I used the DF/JC video to form the batards. One thing I realized and it might be again that there was no salt to slow it down but I realized that if there is still fool left in your dough for the yeast to eat, it doesn't matter too much that you flatten it out and roll it up, because there will just be new gas to open up the hole structure in the bread. The loaves really had body and surface tension. They rose for the first time ever where as in my other breads (prolly much wetter) there wasn't a whole lotta vertical rise, just more "spreading".

I did make a beautiful couche (floured) out of old dishclothes and they worked great. I also made another discovery. I have a small thin plastic cutting board about 1/4" thick that has a textured surface on it. I don't have a peel and no money in the barn to buy one and I got a brainstorm to try rubbing it with flour so that it became smooth and it worked beautifully! I used it to transfer the batards from the couche to the cornmealed parchment and then an upside down sheet pan helped take them two at a time to the stone and oven. I also used my cast iron pan for steam and it worked great. Nice oven spring. Sucky scoring (can't remember the term for it). And it worked out great.

Thicker crust thanks to the sourdough. Sir Stinksalot is now back in the fridge till next week and we have 5 batards of 12oz each that we are working on. It does rewarm great. The crumb isn't as moist as your pagnotta but it's still good or at least would be with the addition of salt! I will try to remember what I did exactly for a quantity and method for you. LOL, I'm still sooooo sure I'm doing everythign wrong as far as classic sourdough technique goes. So it will be fun having you look at it and tell me where I need to amend the technique.

I do feel like my learning curve is beginning to flatten and is approaching the differential! :D Hahahaha but I also think that is the blythe ignorance of the inexperienced too! I thought about doing the blue cheese bread but was so exhausted by the time that 5th batard was rolled I jsut wanted it to get done. From starter preferment to finish it was a 2 day process. And it took another day and a half to get Stinky back on the path to wholesomeness.

Thanks again Bill!

bwraith's picture
bwraith

Hi BZ,

Leaving the salt out may have contributed to the rise in the refrigerator being bigger than you expected, and it may also result in bland flavor. You can sprinkle a little salt on it or use other toppings that may spice it up a bit, if the straight unsalted crumb is not your favorite.

As far as that French Fold technique, I would only use that for about 10-20 seconds, maybe only 3-4 reps, and probably only for a fairly wet dough. If you wet your hands before you start and then again if they start to get any dough stuck on them, you will have very little mess. If you rub a little water on the counter too, very little if any will stick on the counter. It should be done after mixing in the bowl and letting it rest in the bowl for 30-60 minutes, and it will be much easier with salt in the dough. That way, the gluten will form somewhat during the rest for 30-60 minutes, and the salt stiffens the dough and will make it easier to work. If the dough is not very wet, then a little conventional kneading after the rest might work better than the french fold.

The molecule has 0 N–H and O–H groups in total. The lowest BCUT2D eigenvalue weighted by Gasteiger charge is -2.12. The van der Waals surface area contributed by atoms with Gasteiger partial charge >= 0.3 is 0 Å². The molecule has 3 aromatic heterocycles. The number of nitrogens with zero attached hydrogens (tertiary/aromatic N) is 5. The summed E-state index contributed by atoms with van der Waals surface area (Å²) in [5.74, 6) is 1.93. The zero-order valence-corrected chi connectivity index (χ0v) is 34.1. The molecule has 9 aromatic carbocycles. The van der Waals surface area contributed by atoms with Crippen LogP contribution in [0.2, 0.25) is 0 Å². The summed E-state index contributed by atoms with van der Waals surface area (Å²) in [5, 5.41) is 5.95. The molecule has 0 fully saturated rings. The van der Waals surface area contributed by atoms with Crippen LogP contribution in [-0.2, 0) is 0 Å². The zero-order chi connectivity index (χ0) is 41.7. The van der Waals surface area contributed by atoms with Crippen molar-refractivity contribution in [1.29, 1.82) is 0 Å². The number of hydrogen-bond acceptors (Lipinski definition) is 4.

The Mike Avery regular folding technique is very effective regardless of what you do to knead, like the slap technique or the FF or squish and roll or whatever, after the initial mix and rest period. As long as the dough is relaxing a lot after the initial rest/kneading and/or between folding sessions, and especially if it's a wet dough, a few folds at 30-60 minutes intervals can do wonders to develop the gluten.

Glad to see you're back in the game there BZ. It sounds like the starter is nice and active.

Bill

 

 

bluezebra's picture
bluezebra

because I didn't know this was only during the primary kneading phase! LOL, I thought I was supposed to do this after every rest! DOH! Ok well some of us are more remedial than others :D !

Things are slowly coming together then! The stretch and fold is very convenient for me to do. And if it helps to develop the dough every 30-60 minutes then I will continue to do it. So far I haven't met a dough where that isn't working but granted, I haven't worked with that many doughs! And the driest was a 65% hydration (maybe the test dough or the muffin dough, can't remember).

Good to know the thing about the water. I know that water is def. the trick for the stretch and fold so it sure makes sense!